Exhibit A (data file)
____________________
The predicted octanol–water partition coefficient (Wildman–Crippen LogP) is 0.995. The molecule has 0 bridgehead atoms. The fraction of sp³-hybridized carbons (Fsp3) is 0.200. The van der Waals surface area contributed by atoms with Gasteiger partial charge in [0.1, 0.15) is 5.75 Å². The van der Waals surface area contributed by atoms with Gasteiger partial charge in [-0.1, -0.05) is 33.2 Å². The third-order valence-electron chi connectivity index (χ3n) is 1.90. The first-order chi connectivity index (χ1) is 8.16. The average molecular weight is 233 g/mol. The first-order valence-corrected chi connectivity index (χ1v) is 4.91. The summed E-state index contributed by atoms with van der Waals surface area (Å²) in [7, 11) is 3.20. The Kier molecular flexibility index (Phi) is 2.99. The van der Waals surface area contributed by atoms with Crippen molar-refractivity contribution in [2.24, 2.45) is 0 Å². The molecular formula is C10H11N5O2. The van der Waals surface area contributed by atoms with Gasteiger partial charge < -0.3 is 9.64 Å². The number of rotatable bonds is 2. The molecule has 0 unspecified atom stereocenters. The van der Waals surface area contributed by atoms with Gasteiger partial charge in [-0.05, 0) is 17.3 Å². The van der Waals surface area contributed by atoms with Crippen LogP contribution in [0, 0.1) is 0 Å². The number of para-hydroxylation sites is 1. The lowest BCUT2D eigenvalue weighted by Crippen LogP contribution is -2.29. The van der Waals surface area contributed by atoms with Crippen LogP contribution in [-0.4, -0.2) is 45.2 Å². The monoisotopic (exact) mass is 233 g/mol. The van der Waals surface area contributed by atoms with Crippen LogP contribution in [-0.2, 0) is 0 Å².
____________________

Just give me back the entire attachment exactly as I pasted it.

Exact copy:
The predicted octanol–water partition coefficient (Wildman–Crippen LogP) is 0.995. The molecule has 0 bridgehead atoms. The fraction of sp³-hybridized carbons (Fsp3) is 0.200. The van der Waals surface area contributed by atoms with Gasteiger partial charge in [0.1, 0.15) is 5.75 Å². The van der Waals surface area contributed by atoms with Gasteiger partial charge in [-0.1, -0.05) is 33.2 Å². The third-order valence-electron chi connectivity index (χ3n) is 1.90. The first-order chi connectivity index (χ1) is 8.16. The average molecular weight is 233 g/mol. The first-order valence-corrected chi connectivity index (χ1v) is 4.91. The summed E-state index contributed by atoms with van der Waals surface area (Å²) in [7, 11) is 3.20. The Kier molecular flexibility index (Phi) is 2.99. The van der Waals surface area contributed by atoms with Crippen molar-refractivity contribution in [2.24, 2.45) is 0 Å². The molecular formula is C10H11N5O2. The van der Waals surface area contributed by atoms with Gasteiger partial charge < -0.3 is 9.64 Å². The number of rotatable bonds is 2. The molecule has 0 unspecified atom stereocenters. The van der Waals surface area contributed by atoms with Gasteiger partial charge in [-0.05, 0) is 17.3 Å². The van der Waals surface area contributed by atoms with Crippen LogP contribution in [0, 0.1) is 0 Å². The number of para-hydroxylation sites is 1. The lowest BCUT2D eigenvalue weighted by Crippen LogP contribution is -2.29. The van der Waals surface area contributed by atoms with Crippen LogP contribution in [-0.4, -0.2) is 45.2 Å². The monoisotopic (exact) mass is 233 g/mol. The van der Waals surface area contributed by atoms with Crippen LogP contribution in [-0.2, 0) is 0 Å².